“…there is no getting away from the fact that the inheritance of acquired characteristics really does happen.”
This concept (which we all believe intuitively as children until we are “educated”) would certainly explain much of what we see in real life in various societies: culture is inherited. As they always said, “You can take the cowboy out of Teaxas, but you can’t take Texas out of the cowboy” :-)
Just as we figure out how to sequence and decode the genome, nature is again a step ahead of us. Our new view exposes an additional layer of variables and our task becomes logarithmically more complex.
This seems to be typical for science: as soon as we get close to figuring out how something works, we find new variables. It seems like Mother Nature is teasing us.
Science in flux: is a revolution brewing in evolutionary theory? | Aeon Essays
Our skeletons may help to keep our weight under control, according to a fascinating new study with animals.
The study suggests that bones could be much more intimately involved in tracking weight and controlling appetite than scientists realized. It also raises interesting questions about whether a sedentary lifestyle could cause us to pack on pounds in part by discombobulating our sensitive bones.
The immune system reacts similarly to a high fat and high calorie diet as to a bacterial infection. This is shown by a recent study led by the University of Bonn. Particularly disturbing: Unhealthy food seems to make the body’s defenses more aggressive in the long term. Even long after switching to a healthy diet, inflammation towards innate immune stimulation is more pronounced. These long-term changes may be involved in the development of arteriosclerosis and diabetes, diseases linked to Western diet consumption. The results will be published in the journal Cell.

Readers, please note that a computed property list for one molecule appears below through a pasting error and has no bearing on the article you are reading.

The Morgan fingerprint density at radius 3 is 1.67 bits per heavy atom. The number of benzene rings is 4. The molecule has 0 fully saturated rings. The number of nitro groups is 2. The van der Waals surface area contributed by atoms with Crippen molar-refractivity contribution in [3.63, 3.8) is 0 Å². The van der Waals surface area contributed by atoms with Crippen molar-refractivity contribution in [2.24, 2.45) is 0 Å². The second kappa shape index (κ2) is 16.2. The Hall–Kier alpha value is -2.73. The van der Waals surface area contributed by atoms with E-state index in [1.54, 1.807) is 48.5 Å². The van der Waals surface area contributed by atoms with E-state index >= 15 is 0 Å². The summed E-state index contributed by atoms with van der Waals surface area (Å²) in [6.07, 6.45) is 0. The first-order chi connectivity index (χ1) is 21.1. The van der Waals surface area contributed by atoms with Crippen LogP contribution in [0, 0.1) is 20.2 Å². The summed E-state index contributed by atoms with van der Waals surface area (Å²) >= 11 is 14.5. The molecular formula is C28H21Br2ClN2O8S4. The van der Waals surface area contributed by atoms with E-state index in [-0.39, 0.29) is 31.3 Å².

Studies have shown that neuronal groups in our brains do, indeed, entrain to rhythmic stimuli. Rhythm-processing involves increased coupling between auditory and premotor cortex, a part of the brain involved in planning and executing bodily movement. It also recruits the basal ganglia, a group of structures deep in the brain involved in motor control, action selection and learning. Intriguingly, even when subjects are instructed not to move in response to what they hear, the basal ganglia is recruited in the processing of auditory beats – though not when they are presented with regular visual rhythms.
Marx meets Mickey Mouse in this now-classic cartoon version of the Communist Manifesto. https://vimeo.com/33308685
While scientists have known for about a decade that inflammation is the driving force in the vision-robbing disease that affects 196 million people worldwide, what triggered the cellular overactivity in the eye and why it grew into a retina-destroying “inflammatory cascade” was unknown, says Ambati, director of U-Va.’s Center for Advanced Vision Science. (He also clarifies that we’re talking about “dry” macular degeneration, which accounts for about 90 percent of all cases.)
The culprit has now been identified as a single enzyme, one known to science for only a few years, which Ambati says acts like a kind of “amateur immune cell” to warn and activate other cells in the eye. This so-called “viral sensor” triggers the inflammatory response that leads to the death of cells in the retina, causing dry macular degeneration.